There are many jobs in this industry. Aircraft mechanics may specialize in jet transports, engines, hydraulics or electrical systems. Dispatchers plan flights for airline crews and analyze weather conditions and determine fuel requirements. There are ticket and reservation agents for customer service and security representatives to screen passengers for weapons and illegal or forbidden items. Most pilots carry transport and cargo, but some apply chemicals for crops, spread seed for reforestation and test aircraft or take photographs. Helicopter pilots work with fire fighting, police work, evacuation and rescue, or construction. A flight attendants most important function is the safety of the passengers.

Air
Transportation and
Occupational
Outlook


Training

You may enter some of these jobs from high school, while others require extensive training. Mechanics and pilots both are certified by the Federal Aviation Association (FAA). Pilots also have a commercial pilot's license. Pilots receive their instruction and training in the military or flight school and many require 2 years of college. Mechanics should complete trade schooling.

Earnings

Most employees receive standard benefits of life and health insurance. Aircraft pilots and flight engineers earn about $39.32 per hour. Communications managers are at $22.40. Aircraft mechanics make $19.28 and first-line supervisors earn $16.82. Light attendants earn about $16.70 per hour and reservation and transportation ticket agents make an hourly wage of $11.12 per hour.

Employment Outlook

The outlook is projected for 18% over the next decade, which is about as fast as average with other industries. Occupational demand for pilots is extremely competitive, with few openings. Competition is also stiff for reservation and ticket agents. Opportunities for flight attendants though is good.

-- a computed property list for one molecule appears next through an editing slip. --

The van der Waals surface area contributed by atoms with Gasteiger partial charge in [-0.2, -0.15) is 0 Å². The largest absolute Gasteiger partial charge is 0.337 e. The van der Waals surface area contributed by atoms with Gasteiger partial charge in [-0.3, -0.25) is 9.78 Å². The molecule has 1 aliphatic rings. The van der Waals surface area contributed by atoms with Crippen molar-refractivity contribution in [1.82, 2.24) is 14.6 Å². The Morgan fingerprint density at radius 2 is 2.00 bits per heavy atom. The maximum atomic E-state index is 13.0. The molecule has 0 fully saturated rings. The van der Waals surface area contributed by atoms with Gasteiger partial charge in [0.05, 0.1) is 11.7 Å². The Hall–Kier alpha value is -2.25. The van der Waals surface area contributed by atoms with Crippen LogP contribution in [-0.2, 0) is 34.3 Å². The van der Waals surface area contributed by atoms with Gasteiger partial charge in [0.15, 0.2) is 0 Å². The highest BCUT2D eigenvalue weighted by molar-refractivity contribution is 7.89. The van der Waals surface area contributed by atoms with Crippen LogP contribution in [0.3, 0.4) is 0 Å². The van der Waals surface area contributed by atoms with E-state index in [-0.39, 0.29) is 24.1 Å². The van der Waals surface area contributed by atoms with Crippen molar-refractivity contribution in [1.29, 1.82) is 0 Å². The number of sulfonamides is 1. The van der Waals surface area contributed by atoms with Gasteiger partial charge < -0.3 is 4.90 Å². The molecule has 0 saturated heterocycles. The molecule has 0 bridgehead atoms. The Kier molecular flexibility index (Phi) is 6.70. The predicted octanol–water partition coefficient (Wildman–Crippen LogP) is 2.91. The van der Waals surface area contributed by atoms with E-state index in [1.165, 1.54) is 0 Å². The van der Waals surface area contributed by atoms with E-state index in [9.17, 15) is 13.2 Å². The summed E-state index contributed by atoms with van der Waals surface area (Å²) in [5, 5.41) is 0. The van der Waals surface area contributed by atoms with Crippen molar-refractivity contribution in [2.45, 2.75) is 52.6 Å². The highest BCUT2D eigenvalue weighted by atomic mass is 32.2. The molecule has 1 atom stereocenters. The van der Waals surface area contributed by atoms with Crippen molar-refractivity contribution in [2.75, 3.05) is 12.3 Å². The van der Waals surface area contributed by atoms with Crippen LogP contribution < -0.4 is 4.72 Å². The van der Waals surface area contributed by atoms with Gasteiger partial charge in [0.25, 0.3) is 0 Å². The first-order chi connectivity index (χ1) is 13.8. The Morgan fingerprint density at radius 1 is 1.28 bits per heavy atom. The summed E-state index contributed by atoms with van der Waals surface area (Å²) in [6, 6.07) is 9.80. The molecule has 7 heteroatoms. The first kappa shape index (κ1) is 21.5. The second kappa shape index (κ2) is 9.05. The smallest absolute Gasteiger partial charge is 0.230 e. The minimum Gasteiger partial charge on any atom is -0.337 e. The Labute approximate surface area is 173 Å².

Telecommunications - This industry provides 1,042,000 wage and salary jobs in 1998. Most jobs are in telephone communications. Sixty percent of all workers are employed in either administrative support or precision production, craft and repair.

Tele-
communications


Industry description

Changes in technology are transforming this industry. The transmission not only of voice, but data, graphics and video is now common. High capacity transmission of information is done with fiber optic cables and networks of radio towers and satellites are rapidly expanding wireless telecommunications Although wireline communications is ever present, wireless network operate to transmit information from radio towers and then the signal connects through an antennae to a wireline network. Wireless services include beepers, pagers and satellite telephone services. Other sectors of the industry include e-mail and facsimile services.

Needs and initiatives

Government deregulation has resulted in an increase in competition. This competition from outside of the industry will increase with cable companies, public utilities and high-speed Internet access partners are entering the telecommunications market. The transmission of analog voice signals requires transmission capacity of bandwidth. Therefore new fiber optic networks need to be laid for higher speed transmission with wavelength multiplexing (WDM). These technologies transmit voice and data communications. This process will blur the lines between telecommunication providers and Internet service providers.

Interests

This industry offers steady year-round employment. Line installers and repairers will be willing to work outside and in all kinds of weather. Telecommunications equipment mechanics and installers will generally work indoors. The equipment operators work in pleasant air-conditioned surroundings.

Greatest segment needs

Line installers and repairers connect telephone central offices to customer's telephone systems. Telecommunication equipment mechanics, installers and repairers maintain an array of very complex communications equipment. Station installers and repairers work on customer's property. Then the rest of the industry is comprised of communications equipment operators, director assistance switchboard operators and customer service. The highly technical side of this industry requires the help of engineers, computer analysts and scientists. Telecommunications specialists design voice and data communications systems, helping to integrate communication equipment with computer networks.